Do you wish to emulate the power of Marcel Garcia? How about the explosiveness of Erberth Santos? Add in plyometric training to your strength and conditioning routine. Plyometric training for grappling is simple but hard. So, if you’re prepared to really grind, we’re going to give you the perfect training program.
When people think of plyometric training, the image of someone jumping like on cocaine comes to mind. While jumps do play a large part of it, plyometric training is much more than just that. Furthermore, training plyometrics for BJJ is a whole different ballgame. There are certain aspects of grappling that greatly benefit from explosive power. This is exactly what plyometric training fro grapplers should develop. Specific explosive strength in the hips and legs is crucial for anyone involved in Brazilian Jiu-Jitsu.
The main problem with plyometric training is usually programming. People might even get the exercises right, but they’ll certainly mess up the intensity. Plyometric training for grapplers needs to be carefully planned so that the athletes don’t burn out. This kind of training has huge nervous system demands. Couple that with the demands of training Jiu-Jitsu and you’ve got a recipe for disaster if you overdo it. So, when should you add in plyometric training for grappling? How much should you do? What are the absolute best exercises? The answers to all these questions are here. Read on.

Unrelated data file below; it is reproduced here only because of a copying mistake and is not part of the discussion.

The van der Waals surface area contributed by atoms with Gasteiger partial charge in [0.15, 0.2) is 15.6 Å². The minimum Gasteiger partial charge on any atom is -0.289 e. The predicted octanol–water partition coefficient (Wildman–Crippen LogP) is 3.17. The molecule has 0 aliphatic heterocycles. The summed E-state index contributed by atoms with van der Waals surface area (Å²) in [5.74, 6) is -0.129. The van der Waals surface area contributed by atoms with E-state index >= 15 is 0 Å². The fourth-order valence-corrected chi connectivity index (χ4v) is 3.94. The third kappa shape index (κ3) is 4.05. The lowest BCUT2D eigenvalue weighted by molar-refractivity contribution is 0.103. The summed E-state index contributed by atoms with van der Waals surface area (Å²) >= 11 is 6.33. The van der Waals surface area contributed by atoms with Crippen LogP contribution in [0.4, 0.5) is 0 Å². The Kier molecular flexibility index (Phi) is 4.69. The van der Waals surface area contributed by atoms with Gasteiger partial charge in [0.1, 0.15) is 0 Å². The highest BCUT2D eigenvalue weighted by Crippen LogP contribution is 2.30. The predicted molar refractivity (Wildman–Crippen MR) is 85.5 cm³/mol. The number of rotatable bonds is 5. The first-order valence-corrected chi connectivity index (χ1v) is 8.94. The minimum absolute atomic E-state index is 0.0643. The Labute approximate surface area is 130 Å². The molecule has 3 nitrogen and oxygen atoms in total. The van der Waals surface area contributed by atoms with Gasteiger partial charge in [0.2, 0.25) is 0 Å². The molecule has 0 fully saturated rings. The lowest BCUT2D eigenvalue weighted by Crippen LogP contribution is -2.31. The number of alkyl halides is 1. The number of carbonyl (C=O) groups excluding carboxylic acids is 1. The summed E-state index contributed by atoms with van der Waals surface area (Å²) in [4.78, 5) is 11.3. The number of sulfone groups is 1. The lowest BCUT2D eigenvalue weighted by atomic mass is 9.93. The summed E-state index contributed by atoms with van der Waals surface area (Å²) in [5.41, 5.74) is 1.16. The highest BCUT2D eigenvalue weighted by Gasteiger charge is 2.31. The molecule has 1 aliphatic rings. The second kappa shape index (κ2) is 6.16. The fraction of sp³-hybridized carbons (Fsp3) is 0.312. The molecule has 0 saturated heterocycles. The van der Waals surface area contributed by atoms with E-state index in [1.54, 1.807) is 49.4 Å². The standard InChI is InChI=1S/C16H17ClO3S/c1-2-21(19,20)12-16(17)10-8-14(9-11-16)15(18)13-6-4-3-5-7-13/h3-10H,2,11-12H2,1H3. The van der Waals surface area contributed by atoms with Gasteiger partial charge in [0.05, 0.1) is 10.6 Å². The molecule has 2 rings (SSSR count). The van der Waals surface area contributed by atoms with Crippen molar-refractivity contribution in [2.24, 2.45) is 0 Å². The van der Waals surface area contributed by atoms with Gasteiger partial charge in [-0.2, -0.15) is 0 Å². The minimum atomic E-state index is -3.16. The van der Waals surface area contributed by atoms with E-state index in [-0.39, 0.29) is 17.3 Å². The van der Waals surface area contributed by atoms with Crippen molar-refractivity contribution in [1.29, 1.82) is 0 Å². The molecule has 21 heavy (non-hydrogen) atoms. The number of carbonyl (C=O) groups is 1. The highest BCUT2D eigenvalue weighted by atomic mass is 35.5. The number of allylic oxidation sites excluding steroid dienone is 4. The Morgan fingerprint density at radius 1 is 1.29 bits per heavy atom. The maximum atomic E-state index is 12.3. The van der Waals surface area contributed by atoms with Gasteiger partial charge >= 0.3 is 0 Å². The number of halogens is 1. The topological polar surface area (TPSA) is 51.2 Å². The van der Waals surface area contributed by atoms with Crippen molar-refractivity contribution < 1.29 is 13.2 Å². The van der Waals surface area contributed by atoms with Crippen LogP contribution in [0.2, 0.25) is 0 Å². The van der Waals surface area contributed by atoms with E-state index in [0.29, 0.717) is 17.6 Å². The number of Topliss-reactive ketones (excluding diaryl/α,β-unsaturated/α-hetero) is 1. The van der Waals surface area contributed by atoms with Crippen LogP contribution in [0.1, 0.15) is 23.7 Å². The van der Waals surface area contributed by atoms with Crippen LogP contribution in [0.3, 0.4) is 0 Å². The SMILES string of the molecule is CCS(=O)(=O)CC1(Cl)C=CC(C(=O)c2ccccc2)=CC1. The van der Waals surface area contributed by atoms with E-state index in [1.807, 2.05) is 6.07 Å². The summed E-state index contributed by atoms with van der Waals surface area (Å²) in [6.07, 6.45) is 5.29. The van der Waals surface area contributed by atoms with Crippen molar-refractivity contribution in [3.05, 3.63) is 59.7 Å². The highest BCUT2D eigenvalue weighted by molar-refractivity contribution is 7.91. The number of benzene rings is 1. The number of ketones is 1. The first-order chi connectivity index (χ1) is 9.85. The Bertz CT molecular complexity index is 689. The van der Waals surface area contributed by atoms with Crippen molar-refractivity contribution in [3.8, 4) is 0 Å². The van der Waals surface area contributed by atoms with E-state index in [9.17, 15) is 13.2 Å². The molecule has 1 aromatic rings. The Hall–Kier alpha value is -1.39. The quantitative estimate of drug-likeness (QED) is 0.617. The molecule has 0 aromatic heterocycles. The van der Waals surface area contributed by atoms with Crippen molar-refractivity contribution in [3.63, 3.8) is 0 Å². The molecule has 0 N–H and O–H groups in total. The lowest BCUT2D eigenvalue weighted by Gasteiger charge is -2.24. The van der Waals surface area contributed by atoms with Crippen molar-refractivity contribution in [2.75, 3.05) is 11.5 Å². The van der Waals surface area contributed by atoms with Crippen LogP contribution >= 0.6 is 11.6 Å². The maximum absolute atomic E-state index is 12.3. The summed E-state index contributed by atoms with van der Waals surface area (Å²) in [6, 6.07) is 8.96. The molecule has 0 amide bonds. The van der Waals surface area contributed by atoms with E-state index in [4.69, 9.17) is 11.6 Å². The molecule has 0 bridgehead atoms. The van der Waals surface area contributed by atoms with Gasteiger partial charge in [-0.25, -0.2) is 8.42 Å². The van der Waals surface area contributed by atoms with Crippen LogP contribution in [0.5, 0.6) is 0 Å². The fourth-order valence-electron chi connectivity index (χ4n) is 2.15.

What Is Plyometric Training?
First of all, let’s get the basics out of the way. Plyometric training involves quick and powerful movement that is intended to develop explosive power. They involve multiple muscle groups or the whole body and require nervous system involves a lot more than strength training. In short, plyometric training is explosive training that leads to the development of power.